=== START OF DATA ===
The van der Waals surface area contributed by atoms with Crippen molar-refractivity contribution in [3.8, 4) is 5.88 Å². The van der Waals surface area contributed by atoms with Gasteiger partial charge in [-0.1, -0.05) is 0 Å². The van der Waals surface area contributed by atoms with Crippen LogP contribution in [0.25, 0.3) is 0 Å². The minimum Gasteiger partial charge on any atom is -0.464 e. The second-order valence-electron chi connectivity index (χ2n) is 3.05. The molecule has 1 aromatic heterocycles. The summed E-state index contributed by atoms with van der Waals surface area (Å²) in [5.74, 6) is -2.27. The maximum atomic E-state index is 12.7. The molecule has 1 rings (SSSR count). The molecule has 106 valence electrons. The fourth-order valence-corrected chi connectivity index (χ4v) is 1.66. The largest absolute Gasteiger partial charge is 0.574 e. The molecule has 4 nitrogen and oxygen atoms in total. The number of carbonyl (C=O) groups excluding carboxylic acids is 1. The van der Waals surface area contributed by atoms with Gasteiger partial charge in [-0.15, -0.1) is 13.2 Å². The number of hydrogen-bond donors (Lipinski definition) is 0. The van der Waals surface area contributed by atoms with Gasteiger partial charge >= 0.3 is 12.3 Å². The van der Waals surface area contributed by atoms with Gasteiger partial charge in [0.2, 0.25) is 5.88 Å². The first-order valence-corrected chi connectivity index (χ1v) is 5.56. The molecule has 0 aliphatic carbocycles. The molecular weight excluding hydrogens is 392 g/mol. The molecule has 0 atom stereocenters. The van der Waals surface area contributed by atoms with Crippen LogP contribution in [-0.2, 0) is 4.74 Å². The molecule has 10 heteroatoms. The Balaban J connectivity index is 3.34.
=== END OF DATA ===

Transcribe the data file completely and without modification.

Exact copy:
The van der Waals surface area contributed by atoms with Crippen molar-refractivity contribution in [3.8, 4) is 5.88 Å². The van der Waals surface area contributed by atoms with Gasteiger partial charge in [-0.1, -0.05) is 0 Å². The van der Waals surface area contributed by atoms with Crippen LogP contribution in [0.25, 0.3) is 0 Å². The minimum Gasteiger partial charge on any atom is -0.464 e. The second-order valence-electron chi connectivity index (χ2n) is 3.05. The molecule has 1 aromatic heterocycles. The summed E-state index contributed by atoms with van der Waals surface area (Å²) in [5.74, 6) is -2.27. The maximum atomic E-state index is 12.7. The molecule has 1 rings (SSSR count). The molecule has 106 valence electrons. The fourth-order valence-corrected chi connectivity index (χ4v) is 1.66. The largest absolute Gasteiger partial charge is 0.574 e. The molecule has 4 nitrogen and oxygen atoms in total. The number of carbonyl (C=O) groups excluding carboxylic acids is 1. The van der Waals surface area contributed by atoms with Gasteiger partial charge in [-0.15, -0.1) is 13.2 Å². The number of hydrogen-bond donors (Lipinski definition) is 0. The van der Waals surface area contributed by atoms with Gasteiger partial charge >= 0.3 is 12.3 Å². The van der Waals surface area contributed by atoms with Gasteiger partial charge in [0.2, 0.25) is 5.88 Å². The first-order valence-corrected chi connectivity index (χ1v) is 5.56. The molecule has 0 aliphatic carbocycles. The molecular weight excluding hydrogens is 392 g/mol. The molecule has 0 atom stereocenters. The van der Waals surface area contributed by atoms with Crippen LogP contribution in [-0.2, 0) is 4.74 Å². The molecule has 10 heteroatoms. The Balaban J connectivity index is 3.34.